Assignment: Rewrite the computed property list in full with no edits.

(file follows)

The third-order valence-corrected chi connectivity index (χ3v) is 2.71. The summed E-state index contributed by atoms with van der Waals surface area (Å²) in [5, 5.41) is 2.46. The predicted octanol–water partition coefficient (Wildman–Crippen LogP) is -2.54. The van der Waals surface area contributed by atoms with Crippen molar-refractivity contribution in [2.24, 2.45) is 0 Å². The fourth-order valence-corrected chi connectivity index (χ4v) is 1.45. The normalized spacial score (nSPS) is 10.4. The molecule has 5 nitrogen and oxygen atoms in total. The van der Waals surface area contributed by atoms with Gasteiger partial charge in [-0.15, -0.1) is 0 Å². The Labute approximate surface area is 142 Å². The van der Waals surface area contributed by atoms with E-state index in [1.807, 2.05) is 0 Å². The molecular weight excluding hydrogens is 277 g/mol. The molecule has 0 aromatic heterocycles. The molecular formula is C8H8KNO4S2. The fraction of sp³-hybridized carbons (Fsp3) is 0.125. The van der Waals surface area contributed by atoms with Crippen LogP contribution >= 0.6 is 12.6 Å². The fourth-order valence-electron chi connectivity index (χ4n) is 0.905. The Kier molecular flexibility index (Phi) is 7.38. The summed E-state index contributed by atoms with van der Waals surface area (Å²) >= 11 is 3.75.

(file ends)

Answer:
The third-order valence-corrected chi connectivity index (χ3v) is 2.71. The summed E-state index contributed by atoms with van der Waals surface area (Å²) in [5, 5.41) is 2.46. The predicted octanol–water partition coefficient (Wildman–Crippen LogP) is -2.54. The van der Waals surface area contributed by atoms with Crippen molar-refractivity contribution in [2.24, 2.45) is 0 Å². The fourth-order valence-corrected chi connectivity index (χ4v) is 1.45. The normalized spacial score (nSPS) is 10.4. The molecule has 5 nitrogen and oxygen atoms in total. The van der Waals surface area contributed by atoms with Gasteiger partial charge in [-0.15, -0.1) is 0 Å². The Labute approximate surface area is 142 Å². The van der Waals surface area contributed by atoms with E-state index in [1.807, 2.05) is 0 Å². The molecular weight excluding hydrogens is 277 g/mol. The molecule has 0 aromatic heterocycles. The molecular formula is C8H8KNO4S2. The fraction of sp³-hybridized carbons (Fsp3) is 0.125. The van der Waals surface area contributed by atoms with Crippen LogP contribution >= 0.6 is 12.6 Å². The fourth-order valence-electron chi connectivity index (χ4n) is 0.905. The Kier molecular flexibility index (Phi) is 7.38. The summed E-state index contributed by atoms with van der Waals surface area (Å²) >= 11 is 3.75.